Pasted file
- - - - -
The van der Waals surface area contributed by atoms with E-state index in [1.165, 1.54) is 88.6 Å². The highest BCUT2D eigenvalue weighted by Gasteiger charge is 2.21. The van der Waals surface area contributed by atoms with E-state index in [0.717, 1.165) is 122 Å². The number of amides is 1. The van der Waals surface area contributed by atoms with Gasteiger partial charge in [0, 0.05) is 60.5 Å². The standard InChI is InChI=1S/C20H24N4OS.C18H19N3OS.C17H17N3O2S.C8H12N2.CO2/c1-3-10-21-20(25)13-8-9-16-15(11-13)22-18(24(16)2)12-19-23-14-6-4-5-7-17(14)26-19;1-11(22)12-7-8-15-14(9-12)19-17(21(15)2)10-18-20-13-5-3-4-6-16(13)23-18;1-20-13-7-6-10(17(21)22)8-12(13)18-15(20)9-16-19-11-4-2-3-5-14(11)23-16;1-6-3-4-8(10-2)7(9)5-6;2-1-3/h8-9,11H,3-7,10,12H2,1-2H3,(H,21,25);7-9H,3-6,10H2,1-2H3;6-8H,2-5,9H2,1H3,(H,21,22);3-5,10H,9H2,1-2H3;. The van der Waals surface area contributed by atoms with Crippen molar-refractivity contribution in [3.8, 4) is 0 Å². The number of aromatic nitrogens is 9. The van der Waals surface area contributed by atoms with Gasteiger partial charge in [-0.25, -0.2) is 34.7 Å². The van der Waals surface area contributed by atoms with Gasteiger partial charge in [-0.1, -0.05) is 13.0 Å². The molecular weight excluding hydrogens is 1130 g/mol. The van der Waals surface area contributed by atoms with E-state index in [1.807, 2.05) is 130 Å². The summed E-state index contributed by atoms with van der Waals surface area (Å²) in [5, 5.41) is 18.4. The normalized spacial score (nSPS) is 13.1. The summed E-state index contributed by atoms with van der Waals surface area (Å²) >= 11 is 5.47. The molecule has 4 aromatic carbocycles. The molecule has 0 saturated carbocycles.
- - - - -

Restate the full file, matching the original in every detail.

The van der Waals surface area contributed by atoms with E-state index in [1.165, 1.54) is 88.6 Å². The highest BCUT2D eigenvalue weighted by Gasteiger charge is 2.21. The van der Waals surface area contributed by atoms with E-state index in [0.717, 1.165) is 122 Å². The number of amides is 1. The van der Waals surface area contributed by atoms with Gasteiger partial charge in [0, 0.05) is 60.5 Å². The standard InChI is InChI=1S/C20H24N4OS.C18H19N3OS.C17H17N3O2S.C8H12N2.CO2/c1-3-10-21-20(25)13-8-9-16-15(11-13)22-18(24(16)2)12-19-23-14-6-4-5-7-17(14)26-19;1-11(22)12-7-8-15-14(9-12)19-17(21(15)2)10-18-20-13-5-3-4-6-16(13)23-18;1-20-13-7-6-10(17(21)22)8-12(13)18-15(20)9-16-19-11-4-2-3-5-14(11)23-16;1-6-3-4-8(10-2)7(9)5-6;2-1-3/h8-9,11H,3-7,10,12H2,1-2H3,(H,21,25);7-9H,3-6,10H2,1-2H3;6-8H,2-5,9H2,1H3,(H,21,22);3-5,10H,9H2,1-2H3;. The van der Waals surface area contributed by atoms with Crippen molar-refractivity contribution in [3.8, 4) is 0 Å². The number of aromatic nitrogens is 9. The van der Waals surface area contributed by atoms with Gasteiger partial charge in [-0.25, -0.2) is 34.7 Å². The van der Waals surface area contributed by atoms with Gasteiger partial charge in [-0.1, -0.05) is 13.0 Å². The molecular weight excluding hydrogens is 1130 g/mol. The van der Waals surface area contributed by atoms with E-state index in [1.807, 2.05) is 130 Å². The summed E-state index contributed by atoms with van der Waals surface area (Å²) in [5, 5.41) is 18.4. The normalized spacial score (nSPS) is 13.1. The summed E-state index contributed by atoms with van der Waals surface area (Å²) >= 11 is 5.47. The molecule has 4 aromatic carbocycles. The molecule has 0 saturated carbocycles.